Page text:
According To New Study, the Average American Wastes over a Quarter of the Food They Buy

A new study in the Journal of Nutrition sheds light on the staggering levels of food wastage in the United States, revealing that Americans consume only 59 percent of the food they buy. Such excessive confusion not only puts pressure on the environment but also burns a large hole in the average person’s pocket by spending more money on unhealthy food than gasoline or clothing each year. By analyzing data recorded as part of a National Health and Nutrition Examination survey between 2001 and 2016, the study authors were able to create a picture of the food intake patterns of 39,758 American adults.

Their results indicate that about 14 percent of all food purchased is consumed because it has become inedible, while 227 percent is wasted despite being in perfectly good condition. The amount of pesticides and fertilizers used in agricultural processes, not to mention greenhouse gas emissions from food production, reduces this level of waste by a huge amount of unnecessary pollution. Furthermore, since most people do not compost their waste, most of this obsolete food is sent to landfill sites, which creates even more environmental problems.

Still, the authors of the study believe that the financial frauds of removing groceries probably motivate people to change their behavior, which is why they chose to highlight the financial value of all this waste. According to their calculations, the average American spends $13.27 a day on food, of which $ 3.62 is literally thrown in the trash.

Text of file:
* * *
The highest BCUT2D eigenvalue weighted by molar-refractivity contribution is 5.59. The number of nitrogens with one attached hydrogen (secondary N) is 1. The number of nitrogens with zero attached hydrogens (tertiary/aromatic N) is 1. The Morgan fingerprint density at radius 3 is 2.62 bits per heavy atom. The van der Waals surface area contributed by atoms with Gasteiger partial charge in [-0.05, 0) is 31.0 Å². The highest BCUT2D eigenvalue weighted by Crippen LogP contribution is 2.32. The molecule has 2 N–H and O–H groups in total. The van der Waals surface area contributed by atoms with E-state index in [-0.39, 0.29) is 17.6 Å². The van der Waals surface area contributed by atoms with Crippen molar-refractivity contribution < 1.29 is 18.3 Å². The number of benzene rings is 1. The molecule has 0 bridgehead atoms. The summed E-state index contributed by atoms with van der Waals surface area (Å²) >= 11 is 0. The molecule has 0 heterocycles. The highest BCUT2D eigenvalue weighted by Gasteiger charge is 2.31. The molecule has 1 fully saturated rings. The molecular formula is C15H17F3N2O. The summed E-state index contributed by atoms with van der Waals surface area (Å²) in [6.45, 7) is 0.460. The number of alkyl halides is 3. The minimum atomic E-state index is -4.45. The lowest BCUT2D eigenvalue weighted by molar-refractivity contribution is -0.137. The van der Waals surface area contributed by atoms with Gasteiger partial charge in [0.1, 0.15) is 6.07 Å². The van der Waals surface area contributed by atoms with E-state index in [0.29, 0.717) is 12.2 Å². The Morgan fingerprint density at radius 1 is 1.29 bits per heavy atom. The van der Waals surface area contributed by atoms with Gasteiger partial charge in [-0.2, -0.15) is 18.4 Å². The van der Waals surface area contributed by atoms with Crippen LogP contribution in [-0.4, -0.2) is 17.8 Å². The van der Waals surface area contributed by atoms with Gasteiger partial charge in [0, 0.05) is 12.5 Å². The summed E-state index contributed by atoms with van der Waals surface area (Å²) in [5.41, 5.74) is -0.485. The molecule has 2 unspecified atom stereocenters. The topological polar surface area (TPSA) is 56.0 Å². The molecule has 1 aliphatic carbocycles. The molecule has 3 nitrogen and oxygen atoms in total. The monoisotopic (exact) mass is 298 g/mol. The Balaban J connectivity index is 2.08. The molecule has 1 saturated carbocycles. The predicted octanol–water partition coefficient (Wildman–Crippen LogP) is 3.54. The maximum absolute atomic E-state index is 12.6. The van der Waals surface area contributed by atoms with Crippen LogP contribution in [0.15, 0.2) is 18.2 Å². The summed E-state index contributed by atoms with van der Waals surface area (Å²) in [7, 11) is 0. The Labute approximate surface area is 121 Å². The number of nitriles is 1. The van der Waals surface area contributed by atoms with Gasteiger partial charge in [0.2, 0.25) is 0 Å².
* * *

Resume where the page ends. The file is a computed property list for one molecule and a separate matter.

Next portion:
That adds up to $1,300 a year, which is a lot more than most people spend on other essential items. For example, in 2017, the average single person spent £1,207 on household appliances, $1,250 on gasoline, £1,149 on household heating and electricity, $1,046 on property taxes, and $936 on household maintenance, repairs, and insurance.

Buying meat and seafood in restaurants is 38 percent of all money spent on unclean food, while 30 percent of food waste is spent on fruits and vegetables bought in supermarkets but thrown away at home.  Although this seems plausible, the study authors conclude that their efforts to reduce food waste can help individuals or families make positive changes in increasing their food budgets and reducing environmental impact.